Prep sports: UHSAA to consider socioeconomic factors in upcoming classification realignment
Kearns football coach Matt Rickards recently began digging into the relationship between the socioeconomic statuses of Utah high schools and their athletic success. After hours of work, he was surprised at what, exactly, he found.
He had believed there would be some correlation that much he knew just from watching schools populated by students from lower-income families, such as Kearns, struggle athletically. But he wasn't prepared for just how significant the disadvantage schools with students from mostly lower-income families deal with when it comes to athletic success, compared to schools populated with students from more affluent families.
Rickards' findings were so drastic, in fact, that he proposed to the Utah High School Activities Association that it take into account the socioeconomic statuses of schools during its upcoming classification realignment process for the 2015-2017 seasons.
And the UHSAA has listened, deciding in a board of trustees meeting Wednesday to reconvene and send the findings of Rickards and the Ogden School District, which presented similar information to the realignment committee to consider.
"What I found is some large [Class] 5A schools, such as Kearns, Granger, West Jordan and others, would be better off competing in 3A," said Rickards, who came up with his own realignment model, based on factors such as percentage of students on reduced lunch or fee waiver at each school, overall athletic winning percentage from the last three years and postseason tournament appearances and success.
"Some of the schools, it was quite surprising where they ranked," he said. "For instance, I was quite surprised that [Kearns] would be ranked near the bottom in every category."
Under the current realignment model the board had proposed before Wednesday's meeting, schools would be placed into a classification based on enrollment numbers. Rob Cuff, executive director of the UHSAA, said those numbers are used for realignment because they are accurate and objective, which is crucial to the process.
Cuff said this is not the first time socioeconomics have been brought up in the realignment process, but other proposals have lacked hard, objective information to support them.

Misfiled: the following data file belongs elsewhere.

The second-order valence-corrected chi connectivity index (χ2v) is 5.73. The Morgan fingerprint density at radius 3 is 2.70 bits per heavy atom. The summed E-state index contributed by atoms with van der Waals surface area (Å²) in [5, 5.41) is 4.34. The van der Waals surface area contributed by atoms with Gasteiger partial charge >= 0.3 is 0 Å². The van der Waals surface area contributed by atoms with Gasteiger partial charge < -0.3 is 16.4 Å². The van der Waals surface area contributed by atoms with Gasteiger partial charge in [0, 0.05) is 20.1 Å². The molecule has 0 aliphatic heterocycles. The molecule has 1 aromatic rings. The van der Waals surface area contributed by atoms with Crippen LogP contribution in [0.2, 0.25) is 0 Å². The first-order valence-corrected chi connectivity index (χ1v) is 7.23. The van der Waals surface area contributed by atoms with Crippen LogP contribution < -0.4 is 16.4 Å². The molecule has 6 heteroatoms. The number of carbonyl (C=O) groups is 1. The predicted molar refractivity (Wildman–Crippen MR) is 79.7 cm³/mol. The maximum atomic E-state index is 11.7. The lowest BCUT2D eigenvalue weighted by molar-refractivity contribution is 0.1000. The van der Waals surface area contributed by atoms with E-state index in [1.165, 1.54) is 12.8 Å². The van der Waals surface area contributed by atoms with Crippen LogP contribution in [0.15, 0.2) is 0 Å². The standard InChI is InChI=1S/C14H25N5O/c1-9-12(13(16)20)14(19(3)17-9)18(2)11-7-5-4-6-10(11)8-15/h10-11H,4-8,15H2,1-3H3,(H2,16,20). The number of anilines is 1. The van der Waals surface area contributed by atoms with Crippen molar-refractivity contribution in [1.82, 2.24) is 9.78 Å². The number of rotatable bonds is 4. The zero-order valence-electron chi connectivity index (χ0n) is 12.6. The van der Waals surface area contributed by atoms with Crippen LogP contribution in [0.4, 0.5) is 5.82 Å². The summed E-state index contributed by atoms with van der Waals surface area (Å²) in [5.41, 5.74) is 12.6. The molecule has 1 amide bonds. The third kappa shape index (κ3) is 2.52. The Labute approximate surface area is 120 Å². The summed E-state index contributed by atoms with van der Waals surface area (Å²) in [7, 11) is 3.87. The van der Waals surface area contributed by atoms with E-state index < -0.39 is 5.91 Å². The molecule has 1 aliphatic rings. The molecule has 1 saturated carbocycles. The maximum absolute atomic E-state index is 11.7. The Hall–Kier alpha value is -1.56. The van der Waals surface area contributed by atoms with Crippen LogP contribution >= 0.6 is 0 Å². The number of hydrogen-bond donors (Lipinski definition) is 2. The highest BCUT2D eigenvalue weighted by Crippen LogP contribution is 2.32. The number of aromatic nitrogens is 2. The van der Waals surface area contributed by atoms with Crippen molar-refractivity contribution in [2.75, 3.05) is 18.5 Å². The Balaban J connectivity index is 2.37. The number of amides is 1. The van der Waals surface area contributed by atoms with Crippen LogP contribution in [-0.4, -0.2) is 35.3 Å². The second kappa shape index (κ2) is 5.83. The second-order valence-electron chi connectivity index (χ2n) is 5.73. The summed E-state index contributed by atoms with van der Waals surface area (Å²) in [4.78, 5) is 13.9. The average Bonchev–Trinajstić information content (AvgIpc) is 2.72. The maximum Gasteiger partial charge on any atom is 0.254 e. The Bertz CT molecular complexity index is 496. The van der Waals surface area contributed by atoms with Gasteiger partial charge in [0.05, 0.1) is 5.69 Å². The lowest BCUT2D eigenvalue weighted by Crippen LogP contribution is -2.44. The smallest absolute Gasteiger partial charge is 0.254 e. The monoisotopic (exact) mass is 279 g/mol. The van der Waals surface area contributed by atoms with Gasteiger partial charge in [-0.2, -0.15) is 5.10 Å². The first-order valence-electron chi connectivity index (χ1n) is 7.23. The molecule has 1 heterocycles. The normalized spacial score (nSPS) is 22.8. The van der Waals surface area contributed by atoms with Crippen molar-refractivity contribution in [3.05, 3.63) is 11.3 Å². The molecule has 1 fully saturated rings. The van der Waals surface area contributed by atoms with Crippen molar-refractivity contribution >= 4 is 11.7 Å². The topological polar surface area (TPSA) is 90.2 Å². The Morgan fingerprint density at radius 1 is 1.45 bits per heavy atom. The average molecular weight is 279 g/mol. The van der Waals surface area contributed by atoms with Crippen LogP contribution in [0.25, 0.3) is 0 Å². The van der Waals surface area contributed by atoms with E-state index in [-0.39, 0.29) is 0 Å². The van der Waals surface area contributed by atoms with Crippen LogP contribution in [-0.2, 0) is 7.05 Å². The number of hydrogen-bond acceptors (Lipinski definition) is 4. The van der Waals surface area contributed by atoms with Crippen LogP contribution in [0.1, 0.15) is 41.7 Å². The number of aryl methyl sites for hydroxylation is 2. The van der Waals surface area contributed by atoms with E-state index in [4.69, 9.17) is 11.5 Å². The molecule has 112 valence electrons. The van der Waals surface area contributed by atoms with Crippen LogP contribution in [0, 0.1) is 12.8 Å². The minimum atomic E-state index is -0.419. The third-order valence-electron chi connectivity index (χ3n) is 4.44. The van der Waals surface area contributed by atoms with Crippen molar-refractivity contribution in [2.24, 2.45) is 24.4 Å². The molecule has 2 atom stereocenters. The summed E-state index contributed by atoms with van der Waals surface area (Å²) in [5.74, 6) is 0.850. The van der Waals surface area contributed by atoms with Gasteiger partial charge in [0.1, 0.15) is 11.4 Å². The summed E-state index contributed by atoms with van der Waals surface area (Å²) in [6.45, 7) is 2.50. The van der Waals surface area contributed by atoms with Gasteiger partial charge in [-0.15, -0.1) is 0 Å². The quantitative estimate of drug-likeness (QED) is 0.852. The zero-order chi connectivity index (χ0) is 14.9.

With better numbers more available, as a result of schools and school districts having to report more information, Cuff said the board felt it was appropriate to further investigate Rickards' claims.
"Somehow those factors need to be worked into the alignment to make it a little more fair," Cuff said. "Our board felt it needed more time to look at it and re-evaluate it. They'll have plenty of time for that."
Cuff said a decision regarding realignment doesn't have to be made until November. However, the UHSAA board of trustees will meet again in June and a decision could be finalized then. The new alignments are set to take effect until August 2015.
Rickards was pleased the UHSAA is taking his findings seriously. But he remains worried that the board perceives his realignment plan as complicated. He said it was labor-intensive for him to find the information to conduct his study, but the actual process of aligning the schools was much simpler.
"As far as the rankings system, it could take 90 minutes to two hours to do, every two years," he said.
Jay Welk, athletic director and basketball coach at Davis, said the UHSAA examining the socioeconomics of its member schools would be a proactive step to fixing a problem that has been evident for years.
Welk, who recently announced his retirement, said schools like Davis have long had an inherent competitive advantage over lower-income schools.
"Our kids have the resources here that their parents can put them on a traveling AAU team, get them exposure," Welk said. "That increases ability level, confidence level, everything. Not all kids have that ability. Not all parents can send them to a travel team, to a team camp."